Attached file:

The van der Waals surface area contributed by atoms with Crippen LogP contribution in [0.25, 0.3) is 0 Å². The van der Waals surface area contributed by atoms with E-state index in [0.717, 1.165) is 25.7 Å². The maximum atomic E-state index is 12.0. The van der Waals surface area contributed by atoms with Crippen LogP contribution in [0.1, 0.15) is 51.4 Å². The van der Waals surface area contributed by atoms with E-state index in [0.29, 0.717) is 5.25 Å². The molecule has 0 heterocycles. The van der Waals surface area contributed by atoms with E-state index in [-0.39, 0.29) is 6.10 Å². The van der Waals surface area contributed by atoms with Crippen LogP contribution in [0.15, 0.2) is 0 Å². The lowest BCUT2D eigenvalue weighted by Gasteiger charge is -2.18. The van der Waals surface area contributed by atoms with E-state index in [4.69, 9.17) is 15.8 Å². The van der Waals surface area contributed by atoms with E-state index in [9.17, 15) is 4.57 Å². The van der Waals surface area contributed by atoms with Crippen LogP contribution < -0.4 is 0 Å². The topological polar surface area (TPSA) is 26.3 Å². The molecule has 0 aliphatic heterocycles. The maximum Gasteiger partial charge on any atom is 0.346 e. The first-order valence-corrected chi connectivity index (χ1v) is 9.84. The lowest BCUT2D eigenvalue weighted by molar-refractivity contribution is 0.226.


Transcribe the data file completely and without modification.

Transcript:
The van der Waals surface area contributed by atoms with Crippen LogP contribution in [0.25, 0.3) is 0 Å². The van der Waals surface area contributed by atoms with E-state index in [0.717, 1.165) is 25.7 Å². The maximum atomic E-state index is 12.0. The van der Waals surface area contributed by atoms with Crippen LogP contribution in [0.1, 0.15) is 51.4 Å². The van der Waals surface area contributed by atoms with E-state index in [0.29, 0.717) is 5.25 Å². The molecule has 0 heterocycles. The van der Waals surface area contributed by atoms with E-state index in [-0.39, 0.29) is 6.10 Å². The van der Waals surface area contributed by atoms with Crippen LogP contribution in [0.15, 0.2) is 0 Å². The lowest BCUT2D eigenvalue weighted by Gasteiger charge is -2.18. The van der Waals surface area contributed by atoms with E-state index in [4.69, 9.17) is 15.8 Å². The van der Waals surface area contributed by atoms with E-state index in [9.17, 15) is 4.57 Å². The van der Waals surface area contributed by atoms with Crippen LogP contribution < -0.4 is 0 Å². The topological polar surface area (TPSA) is 26.3 Å². The molecule has 0 aliphatic heterocycles. The maximum Gasteiger partial charge on any atom is 0.346 e. The first-order valence-corrected chi connectivity index (χ1v) is 9.84. The lowest BCUT2D eigenvalue weighted by molar-refractivity contribution is 0.226.